Scripture taken from the New King James Version. Copyright © 1982 by Thomas Nelson, Inc. Used by permission. All rights reserved.


Lessons from a Tea Set

When Lauren and I were not older than ten, we and a group of girls and their mothers hosted a tea party for all the ladies in the church. Each family hosted a table, contributing to the delicacies on the menu, arranging the table, and practicing hospitality to the women assigned to their table as well as two guests from outside the church of their choosing.

I don't remember who sat at our table, or who one of our guests was, but I do remember our other guest. Mrs. Alberta W., the elderly wife of our former pastor, was a gracious woman whom I didn't really know well, but whom I respected and was more than happy to host.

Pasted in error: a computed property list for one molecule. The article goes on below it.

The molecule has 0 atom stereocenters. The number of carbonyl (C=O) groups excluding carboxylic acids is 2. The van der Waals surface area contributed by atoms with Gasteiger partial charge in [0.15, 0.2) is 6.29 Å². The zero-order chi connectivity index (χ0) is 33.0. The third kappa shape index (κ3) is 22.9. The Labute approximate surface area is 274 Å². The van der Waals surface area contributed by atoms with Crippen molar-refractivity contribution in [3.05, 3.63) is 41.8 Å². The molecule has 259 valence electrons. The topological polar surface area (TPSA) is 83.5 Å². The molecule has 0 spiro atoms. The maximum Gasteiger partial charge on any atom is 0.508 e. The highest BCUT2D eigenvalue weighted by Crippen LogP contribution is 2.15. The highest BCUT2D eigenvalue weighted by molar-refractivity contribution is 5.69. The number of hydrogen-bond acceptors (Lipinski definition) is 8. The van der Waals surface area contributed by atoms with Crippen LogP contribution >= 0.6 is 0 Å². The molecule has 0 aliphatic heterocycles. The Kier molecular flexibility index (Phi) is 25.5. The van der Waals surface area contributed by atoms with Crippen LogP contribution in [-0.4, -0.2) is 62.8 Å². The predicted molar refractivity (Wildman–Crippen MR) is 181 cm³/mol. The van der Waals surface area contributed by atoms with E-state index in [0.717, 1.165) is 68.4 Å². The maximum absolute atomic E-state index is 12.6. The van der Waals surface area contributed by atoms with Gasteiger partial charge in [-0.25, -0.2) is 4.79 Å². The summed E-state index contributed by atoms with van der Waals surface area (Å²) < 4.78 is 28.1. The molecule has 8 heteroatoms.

The tea went well--no embarrassing gaffes or shining moments that stand out to me now, twelve years later. The extraordinary moment came several weeks later, when we unexpectedly found a box on our doorstep. Inside was a typewritten letter resting on top of mounds of tissue, the essence of the contents being as follows:

Dear Lauren, Mikaela, Melanie, and Susanna,

Thank you for having me at your tea. The food was delicious, and I was happy to be your guest. In 195-, when I married my husband, my daddy gave me a set of china.  I've used and kept it all these years, and now I want to give each of you a teacup and saucer from that set as a thanks for the wonderful day. I hope you will cherish and use them as much as I have.